The world’s first social impact bond has resulted in a 9% reduction of reoffending in the city of Peterborough in the UK. This scheme saw investors commit to pay to charities if they achieve certain targets over a set period, with the methodology left flexible to allow iteration.
This result exceeds the target of 7.5% set by the country’s Ministry of Justice.
Launched in 2010, the Peterborough Social Impact Bond funded rehabilitative interventions for a thousand short-sentenced prisoners for a year after their release from the Peterborough prison.
17 ‘impact investors’ had provided a total of £5 million (~US$6.61 million) to the bond, and will now receive payments following its current success. These payments come from government thanks to the savings that the results have achieved for the British taxpayer.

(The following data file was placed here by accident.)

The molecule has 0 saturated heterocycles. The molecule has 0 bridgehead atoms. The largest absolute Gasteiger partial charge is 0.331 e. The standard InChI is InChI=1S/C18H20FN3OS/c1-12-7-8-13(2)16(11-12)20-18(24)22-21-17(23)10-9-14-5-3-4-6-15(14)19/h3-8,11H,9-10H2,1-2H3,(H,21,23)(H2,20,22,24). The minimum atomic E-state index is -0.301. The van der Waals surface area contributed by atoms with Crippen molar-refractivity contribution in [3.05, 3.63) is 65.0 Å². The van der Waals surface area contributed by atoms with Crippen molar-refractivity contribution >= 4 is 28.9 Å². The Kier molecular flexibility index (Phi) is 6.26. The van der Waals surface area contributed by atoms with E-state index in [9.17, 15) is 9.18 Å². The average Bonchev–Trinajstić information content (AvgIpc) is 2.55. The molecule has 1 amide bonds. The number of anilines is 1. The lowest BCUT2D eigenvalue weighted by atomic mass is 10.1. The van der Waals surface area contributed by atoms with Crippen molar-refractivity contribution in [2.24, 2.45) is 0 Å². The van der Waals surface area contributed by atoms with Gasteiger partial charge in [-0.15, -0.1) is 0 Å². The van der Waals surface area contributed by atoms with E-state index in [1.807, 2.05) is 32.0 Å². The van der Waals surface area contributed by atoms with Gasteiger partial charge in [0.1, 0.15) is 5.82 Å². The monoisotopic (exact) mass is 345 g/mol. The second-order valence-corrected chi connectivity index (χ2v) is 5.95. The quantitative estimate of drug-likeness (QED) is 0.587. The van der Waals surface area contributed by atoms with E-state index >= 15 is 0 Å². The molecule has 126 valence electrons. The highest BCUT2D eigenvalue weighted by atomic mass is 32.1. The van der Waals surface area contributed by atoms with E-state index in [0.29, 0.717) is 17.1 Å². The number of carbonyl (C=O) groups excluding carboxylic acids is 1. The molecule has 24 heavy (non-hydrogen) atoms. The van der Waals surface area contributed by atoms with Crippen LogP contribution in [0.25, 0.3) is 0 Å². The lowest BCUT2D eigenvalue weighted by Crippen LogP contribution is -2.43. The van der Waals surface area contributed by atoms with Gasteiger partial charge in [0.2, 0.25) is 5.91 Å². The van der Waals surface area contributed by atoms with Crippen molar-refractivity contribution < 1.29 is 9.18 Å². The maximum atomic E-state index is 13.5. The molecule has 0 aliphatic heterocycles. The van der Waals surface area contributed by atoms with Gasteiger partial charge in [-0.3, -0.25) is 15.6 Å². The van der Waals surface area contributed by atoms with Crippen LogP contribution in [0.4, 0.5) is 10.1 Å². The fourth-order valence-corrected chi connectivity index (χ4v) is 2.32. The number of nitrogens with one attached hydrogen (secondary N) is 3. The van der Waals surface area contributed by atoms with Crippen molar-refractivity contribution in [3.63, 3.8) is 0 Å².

Social impact bonds provide investment to address social problems such as refugee employment support, loneliness among the elderly, rehousing and reskilling homeless youth, and diabetes prevention. ‘Impact investors’ only receive repayment of their initial investment and any financial risks if the social outcome for these groups improve.
The UK criminal justice system sees “persistent” reoffending of short-sentenced reoffenders, and the national reoffending rate was 60% around the time when the Peterborough programme was designed.
Social impact bonds have become a widespread phenomenon since the UK’s Social Finance non-profit organisation launched the Peterborough Social Impact Bond.
There are currently 89 Social Impact Bonds in 19 countries, including Japan, South Korea, India, Australia, and the US. The combined investment totalled more than £300 million (~US$ 396.5 million).